Let's face it, even though you might want to spend 24/7 with your dog, it's just not feasible. And that's okay! That's what doggie daycare is for. Finding a doggy daycare near me has always been a struggle, but it shouldn't have to be.
There are a few things to consider before choosing a daycare center, and we've got them all here for you.
What Do Your Friends Recommend?
Do you have fellow pet parents you trust who already use a nearby dog daycare? If so, ask them! Your closest friends and family members are your best source for finding just about anything in the world, including a doggie daycare. Check out any of the facilities your friends or family members are currently using first and see if they're a fit for your pup. Even better, if your pups are already friends, taking them to the same daycare will make it even more fun for them.
Go Visit the Facilities
If your neighborhood has a few options for daycares, go check each of them out. When you arrive, pay attention to what the facility actually looks like. Is there enough space for the pups? Is it clean? Are there enough humans attending to the number of dogs? Is it secure enough that your dog won't make a run for it? Chat with the staff and tell them a little about your dog to see how your dog might fit into the community there. Not all facilities can cater to extremely special cases, and you want to be sure your dog is getting the best care.
Is It Accredited?
It might take a little more effort to find out if a facility is up to snuff as far as certifications go. Do what you can to see if a facility's owners and staff members have the right qualifications. You obviously want to leave your dog with people who are dog experts and know how to handle them in all situations. It's great if at least someone on staff is a vet or has vet experience so they can act fast in a medical emergency.
Ask the Facilities a Lot of Questions
Don't be shy about asking all your questions when you're checking out a daycare. Dogs are family and they deserve to be in the best facility you can put them in. Some of the questions you should be sure to ask are:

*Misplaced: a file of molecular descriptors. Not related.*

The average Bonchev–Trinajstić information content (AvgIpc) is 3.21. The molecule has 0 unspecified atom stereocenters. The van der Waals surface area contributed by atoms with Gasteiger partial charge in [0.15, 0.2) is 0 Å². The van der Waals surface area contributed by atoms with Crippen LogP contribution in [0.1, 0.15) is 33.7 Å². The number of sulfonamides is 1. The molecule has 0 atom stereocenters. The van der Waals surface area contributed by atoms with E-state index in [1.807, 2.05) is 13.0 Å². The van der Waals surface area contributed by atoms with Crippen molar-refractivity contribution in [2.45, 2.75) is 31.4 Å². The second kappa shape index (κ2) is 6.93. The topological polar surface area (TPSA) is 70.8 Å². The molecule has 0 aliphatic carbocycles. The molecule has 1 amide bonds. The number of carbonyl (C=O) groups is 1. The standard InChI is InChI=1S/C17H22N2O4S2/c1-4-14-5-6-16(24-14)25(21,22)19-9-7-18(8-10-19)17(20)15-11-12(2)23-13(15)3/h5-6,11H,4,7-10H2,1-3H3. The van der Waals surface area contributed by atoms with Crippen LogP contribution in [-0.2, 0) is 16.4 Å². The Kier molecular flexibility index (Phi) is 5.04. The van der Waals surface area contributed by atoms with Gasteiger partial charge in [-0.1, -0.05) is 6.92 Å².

- What does a typical day look like?
- How do you handle punishment when a dog misbehaves?
- What do you do in medical emergency situations?
- What happens if there is a consistent issue with dogs not getting along?
- Are you able to monitor the dogs at all times?
- What will this cost me?
- How long have you been in business?
- How many dogs do you typically have here every day?
- How many humans do you have working every day?
- How do you keep the dogs active and engaged all day?
Keep An Eye Out For Red Flags
Once you've asked the above questions, watch out for red flags in the answers. Here's what you should be looking for from them for each of the questions:
- There should be a routine to each day. For the sake of you, your dog, and the staff, there should be a schedule in place. The routine should include playtime, rest time, food time, and brain time!
- You don't want to take your dog to a daycare that uses punishment you don't agree with. Don't take your dog anywhere where they use physical punishment or abuse the dogs, even if they misbehave.
- If the facility can't confidently answer how they'll handle a medical emergency, don't go there. The staff should have an action plan that they can implement immediately.
- The staff should also have a plan to put in place if dogs are fighting, whether it's going to their owners or having a way to separate them completely while on property.
- Your dog should be monitored in some form or another at all times, whether it's by a person in a room with them or by camera system.
- Make sure you find a daycare that fits reasonably within your budget.
- It's okay if you find a place that's new in town — that's not a wrong answer. Just be sure it's a place you can trust. If they're new, see if you can talk to any of the current clients who maybe found the place even a week before you. There's no harm in asking their opinion.
- If the daycare already has a large number of dogs, especially for the amount of space and the amount of humans, you might want to avoid it. You want your dog to get enough attention.
- It's up to you what you think is the right dog-to-human ratio, but the more humans around playing with the dogs the better.
- You'll want to find a daycare that is not just running the dogs around all day or setting them loose to play but hopefully also engaging their brains, whether it's with puzzle toys or challenging them with doggie games.
What Are The Average Prices of Dog Daycares?
This number can range vastly depending on your dog, where you live, and what your needs are. You can expect to spend anywhere from $15 to $50 a day, though some places will offer a discount for clients who are coming every single day during a week.